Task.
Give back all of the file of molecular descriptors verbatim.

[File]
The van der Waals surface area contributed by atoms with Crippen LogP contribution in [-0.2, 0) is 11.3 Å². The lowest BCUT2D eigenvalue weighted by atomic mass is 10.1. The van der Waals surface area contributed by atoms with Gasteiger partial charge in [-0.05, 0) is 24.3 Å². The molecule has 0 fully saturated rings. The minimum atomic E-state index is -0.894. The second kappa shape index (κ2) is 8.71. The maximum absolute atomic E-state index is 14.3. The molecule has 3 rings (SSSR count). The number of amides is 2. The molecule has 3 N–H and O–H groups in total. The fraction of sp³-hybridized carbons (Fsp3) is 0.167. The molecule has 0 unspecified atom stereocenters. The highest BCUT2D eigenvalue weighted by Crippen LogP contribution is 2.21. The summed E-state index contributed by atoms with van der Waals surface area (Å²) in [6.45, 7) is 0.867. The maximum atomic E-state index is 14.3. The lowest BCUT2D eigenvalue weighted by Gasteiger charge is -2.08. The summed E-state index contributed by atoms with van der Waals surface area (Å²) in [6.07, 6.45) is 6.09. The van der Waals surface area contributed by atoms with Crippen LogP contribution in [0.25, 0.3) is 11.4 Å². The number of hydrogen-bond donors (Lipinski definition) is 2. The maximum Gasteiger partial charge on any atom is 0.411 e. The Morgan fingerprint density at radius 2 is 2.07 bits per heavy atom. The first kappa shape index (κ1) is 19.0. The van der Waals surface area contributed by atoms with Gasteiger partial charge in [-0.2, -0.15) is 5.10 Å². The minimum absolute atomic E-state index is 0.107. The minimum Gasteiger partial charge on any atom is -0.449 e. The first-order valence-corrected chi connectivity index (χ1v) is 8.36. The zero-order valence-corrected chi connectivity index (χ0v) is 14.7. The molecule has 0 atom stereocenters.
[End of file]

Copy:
The van der Waals surface area contributed by atoms with Crippen LogP contribution in [-0.2, 0) is 11.3 Å². The lowest BCUT2D eigenvalue weighted by atomic mass is 10.1. The van der Waals surface area contributed by atoms with Gasteiger partial charge in [-0.05, 0) is 24.3 Å². The molecule has 0 fully saturated rings. The minimum atomic E-state index is -0.894. The second kappa shape index (κ2) is 8.71. The maximum absolute atomic E-state index is 14.3. The molecule has 3 rings (SSSR count). The number of amides is 2. The molecule has 3 N–H and O–H groups in total. The fraction of sp³-hybridized carbons (Fsp3) is 0.167. The molecule has 0 unspecified atom stereocenters. The highest BCUT2D eigenvalue weighted by Crippen LogP contribution is 2.21. The summed E-state index contributed by atoms with van der Waals surface area (Å²) in [6.45, 7) is 0.867. The maximum atomic E-state index is 14.3. The lowest BCUT2D eigenvalue weighted by Gasteiger charge is -2.08. The summed E-state index contributed by atoms with van der Waals surface area (Å²) in [6.07, 6.45) is 6.09. The van der Waals surface area contributed by atoms with Crippen LogP contribution in [0.25, 0.3) is 11.4 Å². The number of hydrogen-bond donors (Lipinski definition) is 2. The maximum Gasteiger partial charge on any atom is 0.411 e. The Morgan fingerprint density at radius 2 is 2.07 bits per heavy atom. The first kappa shape index (κ1) is 19.0. The van der Waals surface area contributed by atoms with Gasteiger partial charge in [-0.2, -0.15) is 5.10 Å². The minimum absolute atomic E-state index is 0.107. The minimum Gasteiger partial charge on any atom is -0.449 e. The first-order valence-corrected chi connectivity index (χ1v) is 8.36. The zero-order valence-corrected chi connectivity index (χ0v) is 14.7. The molecule has 0 atom stereocenters.